How to beat the heat and stay safe on hot, muggy days

The ocean breeze cut through the humid air as people were walking and jogging along the Victoria Park boardwalk in Charlottetown as humidex levels reached the mid 30's across P.E.I. Tuesday afternoon.

Organizations on P.E.I. are reminding people to be prepared for the warm weather

Some people beat the heat by going to the beach every chance they get where there is usually a breeze and always an ocean to jump into to cool off. (John Robertson/CBC)

The ocean breeze cut through the humid air as people walked and jogged along the Victoria Park boardwalk in Charlottetown under a heat warning as humidex levels reached the mid-30s across P.E.I. Tuesday afternoon.

Other parts of the country are also dealing with heat warnings and dangerous humidex levels.

"It's not a heat warning compared to Ontario but it is beautiful weather here," said Robert Craig, enjoying the walk in the sunshine.

Organizations on P.E.I. are reminding people to be prepared for the warm weather.

Recommendations to beat the heat

Jeremy Measham, an advanced care paramedic with Island EMS, said any time the humidex is 33 C or higher, people are at risk for heat illnesses.

He offered a number of tips for staying safe and cool. 

  • Stay hydrated with water — drink even if you are not thirsty.
  • Avoid drinking excessive amounts of alcohol.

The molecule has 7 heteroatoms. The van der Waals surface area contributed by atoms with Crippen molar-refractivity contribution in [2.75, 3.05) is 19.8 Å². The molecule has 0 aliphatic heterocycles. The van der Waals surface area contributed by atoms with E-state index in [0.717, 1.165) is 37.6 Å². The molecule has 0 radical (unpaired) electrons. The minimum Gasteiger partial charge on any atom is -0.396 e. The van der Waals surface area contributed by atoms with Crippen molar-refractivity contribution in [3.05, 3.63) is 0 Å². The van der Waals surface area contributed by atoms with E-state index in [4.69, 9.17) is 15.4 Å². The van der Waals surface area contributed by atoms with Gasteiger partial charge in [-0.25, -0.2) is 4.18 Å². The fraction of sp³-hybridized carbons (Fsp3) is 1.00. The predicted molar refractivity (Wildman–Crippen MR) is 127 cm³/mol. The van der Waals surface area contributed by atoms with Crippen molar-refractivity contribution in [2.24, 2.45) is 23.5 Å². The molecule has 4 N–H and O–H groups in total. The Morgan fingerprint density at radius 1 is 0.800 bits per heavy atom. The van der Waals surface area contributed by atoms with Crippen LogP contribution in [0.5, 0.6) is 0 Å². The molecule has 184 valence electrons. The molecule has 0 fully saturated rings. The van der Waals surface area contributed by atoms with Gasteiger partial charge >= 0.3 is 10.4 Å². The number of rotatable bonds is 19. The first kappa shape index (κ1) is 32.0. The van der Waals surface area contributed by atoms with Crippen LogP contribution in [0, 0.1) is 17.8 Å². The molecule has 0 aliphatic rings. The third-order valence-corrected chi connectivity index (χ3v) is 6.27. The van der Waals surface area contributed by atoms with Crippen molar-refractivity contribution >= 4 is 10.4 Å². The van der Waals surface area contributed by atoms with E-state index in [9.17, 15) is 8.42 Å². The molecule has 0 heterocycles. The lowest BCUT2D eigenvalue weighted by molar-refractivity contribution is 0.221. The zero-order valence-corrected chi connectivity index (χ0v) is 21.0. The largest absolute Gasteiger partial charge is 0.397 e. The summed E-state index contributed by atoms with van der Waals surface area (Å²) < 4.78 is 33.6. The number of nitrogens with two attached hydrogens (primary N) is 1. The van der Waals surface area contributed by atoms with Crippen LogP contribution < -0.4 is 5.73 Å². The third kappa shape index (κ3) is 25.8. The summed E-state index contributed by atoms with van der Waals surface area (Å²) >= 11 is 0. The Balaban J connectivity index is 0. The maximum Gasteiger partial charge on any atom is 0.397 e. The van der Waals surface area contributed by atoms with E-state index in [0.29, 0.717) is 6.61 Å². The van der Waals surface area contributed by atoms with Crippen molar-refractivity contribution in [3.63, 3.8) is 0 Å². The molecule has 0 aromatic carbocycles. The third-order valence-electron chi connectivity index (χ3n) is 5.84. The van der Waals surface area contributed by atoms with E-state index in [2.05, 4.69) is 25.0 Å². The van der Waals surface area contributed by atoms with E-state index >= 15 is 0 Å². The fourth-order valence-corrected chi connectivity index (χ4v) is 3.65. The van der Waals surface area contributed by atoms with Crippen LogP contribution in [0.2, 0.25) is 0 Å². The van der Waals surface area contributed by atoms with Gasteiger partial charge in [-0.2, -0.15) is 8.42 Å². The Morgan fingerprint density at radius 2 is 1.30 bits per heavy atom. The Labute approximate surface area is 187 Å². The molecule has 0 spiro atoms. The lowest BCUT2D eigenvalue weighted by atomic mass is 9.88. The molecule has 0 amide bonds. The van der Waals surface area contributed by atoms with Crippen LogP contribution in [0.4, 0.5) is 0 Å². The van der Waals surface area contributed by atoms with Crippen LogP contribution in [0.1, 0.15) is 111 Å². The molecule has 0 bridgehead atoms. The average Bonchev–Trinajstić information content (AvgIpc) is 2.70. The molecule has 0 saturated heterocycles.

• Wear a hat and loose, light-coloured clothing.
  • Avoid cooking indoors if possible.
  • Seek out shade or places with air conditioning to help cool down.
Jeremy Measham, an advanced care paramedic with Island EMS, says people just need to take care during the heat. (John Robertson/CBC)

Check on your neighbours

Measham also recommended checking in on friends, family and neighbours to ensure that others are safe while dealing with the heat.

"This is especially true for the very young and the very old or seniors," Measham said. "They tend to have a more difficult time regulating their body temperature and sometimes if you are living with a chronic condition or chronic illness, it can make it more difficult to regulate your body temperature as well."

The majority of emergency calls during heat events are usually people over-exerting themselves doing physical activities in the heat, Measham said.

People were dressing for the heat as they were walking around downtown Charlottetown. (John Robertson/CBC)

P.E.I.'s Chief Public Health Officer, Dr. Heather Morrison, also sent out a statement recommending Islanders take precautions when the temperatures rise.

Morrison urges paying close attention to how people are doing and reacting in the heat, and is also reminding Islanders not to leave children or animals in hot cars. 

Possible heat illness symptoms

The Chief Public Health Officer urged Islanders to watch for symptoms of heat illness, including:

  • Rapid breathing.
  • Nausea or vomiting.
  • Headaches.
  • Dizziness or fainting.
  • Extreme thirst or decreased urination.
  • Changes in children's behaviour like sleepiness or temper tantrums.

Measham also mentioned cramps and confusion as possible signs of heat illness. Both the Public Health Officer and Island EMS recommend people should try to cool down as soon as they are able.

Public libraries across the province were reminding people that they have air conditioning. 

The Public Health Officer encourages people to seek medical attention if someone is found "who has a high body temperature and is either unconscious, confused or has stopped sweating."

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With files from John Robertson